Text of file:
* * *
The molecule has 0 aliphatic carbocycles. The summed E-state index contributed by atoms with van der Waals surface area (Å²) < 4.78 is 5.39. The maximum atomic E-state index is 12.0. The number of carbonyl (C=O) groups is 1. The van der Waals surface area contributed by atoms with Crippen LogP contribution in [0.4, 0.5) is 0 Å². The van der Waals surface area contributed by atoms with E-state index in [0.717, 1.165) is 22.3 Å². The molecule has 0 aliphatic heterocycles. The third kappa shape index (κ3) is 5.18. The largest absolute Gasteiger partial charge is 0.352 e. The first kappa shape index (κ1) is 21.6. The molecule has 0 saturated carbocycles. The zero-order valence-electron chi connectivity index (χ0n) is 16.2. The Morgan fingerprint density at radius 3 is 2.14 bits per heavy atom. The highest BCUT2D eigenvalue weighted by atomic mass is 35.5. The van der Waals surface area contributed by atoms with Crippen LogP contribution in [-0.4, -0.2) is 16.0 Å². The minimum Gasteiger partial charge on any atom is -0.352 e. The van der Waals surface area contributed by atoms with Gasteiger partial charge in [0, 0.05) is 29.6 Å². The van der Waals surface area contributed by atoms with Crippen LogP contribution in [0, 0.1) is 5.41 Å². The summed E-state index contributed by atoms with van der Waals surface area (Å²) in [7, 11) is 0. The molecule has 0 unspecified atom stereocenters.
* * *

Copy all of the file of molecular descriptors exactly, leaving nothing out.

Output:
The molecule has 0 aliphatic carbocycles. The summed E-state index contributed by atoms with van der Waals surface area (Å²) < 4.78 is 5.39. The maximum atomic E-state index is 12.0. The number of carbonyl (C=O) groups is 1. The van der Waals surface area contributed by atoms with Crippen LogP contribution in [0.4, 0.5) is 0 Å². The van der Waals surface area contributed by atoms with E-state index in [0.717, 1.165) is 22.3 Å². The molecule has 0 aliphatic heterocycles. The third kappa shape index (κ3) is 5.18. The largest absolute Gasteiger partial charge is 0.352 e. The first kappa shape index (κ1) is 21.6. The molecule has 0 saturated carbocycles. The zero-order valence-electron chi connectivity index (χ0n) is 16.2. The Morgan fingerprint density at radius 3 is 2.14 bits per heavy atom. The highest BCUT2D eigenvalue weighted by atomic mass is 35.5. The van der Waals surface area contributed by atoms with Crippen LogP contribution in [-0.4, -0.2) is 16.0 Å². The minimum Gasteiger partial charge on any atom is -0.352 e. The van der Waals surface area contributed by atoms with Gasteiger partial charge in [0, 0.05) is 29.6 Å². The van der Waals surface area contributed by atoms with Crippen LogP contribution in [0, 0.1) is 5.41 Å². The summed E-state index contributed by atoms with van der Waals surface area (Å²) in [7, 11) is 0. The molecule has 0 unspecified atom stereocenters.